FLORESVILLE, Texas – Texas is experiencing record heat. And along with it – the drought. Right now, 85% of Texas is in extreme drought conditions.
What You Need to Know
- Record-breaking heat in Texas is causing crops to shrink due to drought
- Russell Boening, a local farmer, says he is losing money due to crop shortages
- Livestock prices could be lower than usual because there is too much supply and not enough demand
“It seems like it’s getting warmer earlier,” said Russell Boening, a farmer and rancher in Floresville, a city southeast of San Antonio. “We’re starting to get over 100 [degree days] there in june And here we are on the first of August. Our area right here has been extremely dry and most of Texas is extremely dry. The last time it was this dry was in 2011, at least in this area. And it seems to last longer and get a little bit hotter than in 2011.”
Boening’s uncle and father began farming and ranching on this land in the mid-1950s. His grandfather also farmed in the area. Today, Boening tries to grow 4,500 acres of crops a year. In one field, he grew grain sorghum. The yield this summer was lower than normal.
“Your returns go down, your check is going to go down,” Boening said, noting that it’s too early to tell how much money he’s lost. Only 2.5 inches of rain has fallen on Boening land since November 1, 2021.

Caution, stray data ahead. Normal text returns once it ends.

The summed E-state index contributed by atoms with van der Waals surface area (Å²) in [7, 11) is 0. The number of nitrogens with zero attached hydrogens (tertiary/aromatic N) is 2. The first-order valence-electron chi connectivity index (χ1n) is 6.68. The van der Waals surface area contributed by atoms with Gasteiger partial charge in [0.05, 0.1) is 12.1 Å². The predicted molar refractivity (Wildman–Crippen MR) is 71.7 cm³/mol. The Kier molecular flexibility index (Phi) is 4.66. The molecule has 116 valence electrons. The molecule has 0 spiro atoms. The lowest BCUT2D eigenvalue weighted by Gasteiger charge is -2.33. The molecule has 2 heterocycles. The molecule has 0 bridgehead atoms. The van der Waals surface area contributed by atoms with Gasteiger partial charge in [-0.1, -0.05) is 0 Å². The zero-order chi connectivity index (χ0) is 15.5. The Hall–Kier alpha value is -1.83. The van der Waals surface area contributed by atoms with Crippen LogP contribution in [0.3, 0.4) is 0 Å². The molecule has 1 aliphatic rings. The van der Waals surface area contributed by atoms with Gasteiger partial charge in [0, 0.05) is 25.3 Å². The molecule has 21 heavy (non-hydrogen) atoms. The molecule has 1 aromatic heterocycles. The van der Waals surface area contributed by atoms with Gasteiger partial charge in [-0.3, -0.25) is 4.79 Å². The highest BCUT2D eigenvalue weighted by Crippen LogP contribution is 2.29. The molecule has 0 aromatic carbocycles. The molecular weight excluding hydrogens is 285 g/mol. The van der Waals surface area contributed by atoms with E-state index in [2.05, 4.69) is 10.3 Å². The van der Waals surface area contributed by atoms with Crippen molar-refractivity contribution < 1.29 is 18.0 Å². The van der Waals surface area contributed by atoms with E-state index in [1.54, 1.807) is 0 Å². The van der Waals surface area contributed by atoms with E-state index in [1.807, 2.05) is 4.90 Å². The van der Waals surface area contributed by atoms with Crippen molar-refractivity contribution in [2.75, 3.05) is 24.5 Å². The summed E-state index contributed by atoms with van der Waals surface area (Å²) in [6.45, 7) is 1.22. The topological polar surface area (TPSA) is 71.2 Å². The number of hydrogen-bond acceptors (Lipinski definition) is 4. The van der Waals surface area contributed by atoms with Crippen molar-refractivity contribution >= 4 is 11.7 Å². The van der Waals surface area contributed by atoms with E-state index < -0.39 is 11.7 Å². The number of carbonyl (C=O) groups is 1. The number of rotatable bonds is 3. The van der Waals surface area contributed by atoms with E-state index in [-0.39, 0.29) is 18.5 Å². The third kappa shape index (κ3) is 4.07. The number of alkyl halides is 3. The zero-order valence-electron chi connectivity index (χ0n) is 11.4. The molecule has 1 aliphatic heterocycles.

To the left@RBoening‘s grain sorghum on June 15, 2021. At right, his harvest on the same day this year. Tonight at 7@TXCapTonighthow extreme heat/drought has affected Texas farmers and ranchers.@SpectrumNews1TX @TexasFarmBureau pic.twitter.com/qhlyKHYl9y
— Charlotte Scott (@reportsbychar) August 1, 2022
“Many of your inputs were already in that crop: your fertilizer cost, your fuel cost, your labor cost. So it’s going to be a financial hit,” Boening said.
In 2023, there will be discussions on a farm bill. The last one was written in 2018. Boening said it’s important that crop insurance is included in the next iteration.
“If a farmer or rancher had to buy that crop insurance, without the federal subsidy, it would be cost prohibitive,” he said. “Why is it important? It’s important for food security. In the long run, do we want to keep our farmers and ranchers? It’s about keeping the industry strong.”
Boening said he will get some insurance money this year because he didn’t have a crop yield.
“[Insurance] it could be what makes that farmer, rancher able to cultivate and raise livestock next year,” he said.
In addition to farming, Boening also raises cattle. As president of the Texas Farm Bureau, he talked to other farmers who have it worse than him. Some of them are selling their livestock. They don’t have enough water, food or resources to take care of them. Boening hasn’t had to yet.
“When you have nothing to graze on, you have to feed them or sell them,” he said. “[If you sell them], you are getting some return for selling them. But you are also selling your seed stock. You are selling your cows that were going to produce a calf next year, and the year after that. Economically, it’s a tough business. You keep moving forward because that’s what you do.”
Livestock prices may be lower than usual because there is too much supply and not enough demand.